Note: This is an archived Handbook entry from 2016.
|Credit Points: ||12.5 |
|Level: ||9 (Graduate/Postgraduate) |
|Dates & Locations: || |
This subject has the following teaching availabilities in 2016: Semester 1, Parkville - Taught on campus.
|Pre-teaching Period Start ||not applicable |
|Teaching Period ||29-Feb-2016 to 29-May-2016 |
|Assessment Period End ||24-Jun-2016 |
|Last date to Self-Enrol ||11-Mar-2016 |
|Census Date ||31-Mar-2016 |
|Last date to Withdraw without fail ||06-May-2016 |
Timetable can be viewed here. For information about these dates, click here.
|Time Commitment: ||Contact Hours: 36 hours (Lectures: 2 hours per week; Set task and discussions: 1 hour per week) |
Total Time Commitment:
|Prerequisites: ||None |
|Corequisites: ||None |
|Recommended Background Knowledge: ||None |
|Non Allowed Subjects: ||None |
|Core Participation Requirements: ||
For the purposes of considering request for Reasonable Adjustments under the Disability Standards for Education (Cwth 2005), and Student Support and Engagement Policy, academic requirements for this subject are articulated in the Subject Overview, Learning Outcomes, Assessment and Generic Skills sections of this entry.
It is University policy to take all reasonable steps to minimise the impact of disability upon academic study, and reasonable adjustments will be made to enhance a student's participation in the University's programs. Students who feel their disability may impact on meeting the requirements of this subject are encouraged to discuss this matter with a Faculty Student Adviser and Student Equity and Disability Support: http://services.unimelb.edu.au/disability
|Subject Overview: ||
This subject provides understanding of the principles of development and sustainability in the context of renewable and non-renewable energy sources. Social, environmental and financial implications of technologies to de-carbonise emissions and technologies that can offer a future non-carbon energy supply are discussed.
This subject uses project based learning where students work in teams to investigate the appropriateness of a selected energy source or a selected technology for a particular country, region or a location. Students learn to apply the principles of sustainability and development.
Knowledge gained in this subject will allow graduates to practice in the area of energy policy and planning. The subject complements other subjects offered in the energy theme of the Department such as Solar Energy, Energy Efficiency Technology and Sustainable Infrastructure Engineering.
- Introduction: What does 'sustainable' mean? What is development? A model for sustainable development
- Consumption (needs versus wants), Global perspectives (inequality and resource distribution)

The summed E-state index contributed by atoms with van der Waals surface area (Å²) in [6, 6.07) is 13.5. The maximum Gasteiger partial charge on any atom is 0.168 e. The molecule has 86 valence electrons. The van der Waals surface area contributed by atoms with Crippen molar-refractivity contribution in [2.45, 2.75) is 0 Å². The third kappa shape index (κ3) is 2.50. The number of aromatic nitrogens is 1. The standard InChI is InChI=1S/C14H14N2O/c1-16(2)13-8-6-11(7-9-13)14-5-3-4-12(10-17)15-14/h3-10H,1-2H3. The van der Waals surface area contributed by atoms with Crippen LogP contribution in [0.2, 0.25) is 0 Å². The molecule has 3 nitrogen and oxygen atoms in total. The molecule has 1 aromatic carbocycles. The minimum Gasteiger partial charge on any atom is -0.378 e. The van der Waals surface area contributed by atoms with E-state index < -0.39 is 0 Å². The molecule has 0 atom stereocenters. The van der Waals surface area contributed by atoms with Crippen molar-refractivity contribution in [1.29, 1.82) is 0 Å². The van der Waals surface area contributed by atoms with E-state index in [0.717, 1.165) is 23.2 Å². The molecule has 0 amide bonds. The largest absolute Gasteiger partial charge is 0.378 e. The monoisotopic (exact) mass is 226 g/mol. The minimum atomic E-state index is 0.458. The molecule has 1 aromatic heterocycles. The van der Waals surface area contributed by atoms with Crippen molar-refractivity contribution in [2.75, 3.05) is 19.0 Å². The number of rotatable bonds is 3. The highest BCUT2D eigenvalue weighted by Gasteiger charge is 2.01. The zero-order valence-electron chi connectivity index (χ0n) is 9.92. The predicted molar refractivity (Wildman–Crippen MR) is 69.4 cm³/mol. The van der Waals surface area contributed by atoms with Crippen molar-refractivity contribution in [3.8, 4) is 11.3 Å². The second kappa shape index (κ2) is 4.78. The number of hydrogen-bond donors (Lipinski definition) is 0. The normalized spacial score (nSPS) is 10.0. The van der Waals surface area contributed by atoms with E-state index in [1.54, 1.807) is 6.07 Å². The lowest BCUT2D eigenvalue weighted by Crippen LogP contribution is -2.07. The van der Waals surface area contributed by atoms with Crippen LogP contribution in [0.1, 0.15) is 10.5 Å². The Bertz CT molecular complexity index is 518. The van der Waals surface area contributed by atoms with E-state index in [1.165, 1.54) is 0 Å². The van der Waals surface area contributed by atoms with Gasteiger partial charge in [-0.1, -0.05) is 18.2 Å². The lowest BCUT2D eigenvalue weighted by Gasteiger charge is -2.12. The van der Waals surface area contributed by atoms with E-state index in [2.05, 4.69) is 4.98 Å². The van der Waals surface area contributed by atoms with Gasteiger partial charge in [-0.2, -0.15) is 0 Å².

- Role of energy in development
- Requirements for an sustainable energy supply
- Carbon versus non-carbon energy supply - overview (resources, usage)
- Problems with past patterns of energy use
- Energy efficiency (potential and limits)
- Energy Policy
- Transport futures and peak oil (resources)
- Carbon capture and storage
- Nuclear fission and fusion
- Renewable energy technologies - large and small
- Discussion Forum: Reality of Sustainability.
|Learning Outcomes: ||
INTENDED LEARNING OUTCOMES (ILO)
On completion of this subject the student is expected to:
- Critique energy systems and sources for their sustainability
- Describe the various technologies that have the potential to provide a sustainable energy supply system
- Analyse the conflicting outcomes arising from the need for increased energy use in most developing countries and the global and local needs for sustainability and minimal environmental impact
- Describe and analyse the factors which lead to making an informed choice between energy resources and technologies.
- One 3-hour written examination (50%) at end of semester. Intended Learning Outcomes (ILOs) 1, 3 and 4 are addressed in the examination
- One 2000 word (per student) group report (35%) due at the end of semester, requiring approximately 60 hours of work per student. ILOs 1, 2, 3 and 4 are addressed in the report
- One intermediate report (15%) 1000 word per student, during the semester at a time to be advised, requires approximately 25 hours of work per student. ILOs 1, 2, 3 and 4 are addressed in the report.
|Prescribed Texts: ||None |
|Breadth Options: || |
This subject is not available as a breadth subject.
|Fees Information: ||Subject EFTSL, Level, Discipline & Census Date |
|Generic Skills: ||
Students successfully completing this subject should develop the following general skills:
- Ability to undertake problem identification, formulation and solution
- Understanding of social, cultural, global, and environmental responsibilities and the need to employ principles of sustainable development
- Ability to utilise a systems approach to design and operational performance
- Capacity for independent critical thought, rational inquiry and self-directed learning
- Ability to communicate effectively, with the engineering team and with the community at large.
LEARNING AND TEACHING METHODS
The subject is based on presentations by three lecturers who are experts in the field. In addition each student prepares and presents a research report on an energy and sustainable development topic related to a chosen country, part of a country or a city of their interest.
INDICATIVE KEY LEARNING RESOURCES
• Diesendorf, M (2007) Greenhouse Solutions with Sustainable Energy, University of New South Wales Press
• Journal of Energy and Development
• Energy Policy
• Journal of Sustainable Development
CAREERS / INDUSTRY LINKS
Sustainable Energy Association of Australia (SEA)
|Related Course(s): ||
Doctor of Philosophy - Engineering |
Master of Engineering Structures
Master of Environmental Engineering
Master of Philosophy - Engineering
|Related Majors/Minors/Specialisations: ||
Climate Change |
Master of Engineering (Civil)
Master of Engineering (Environmental)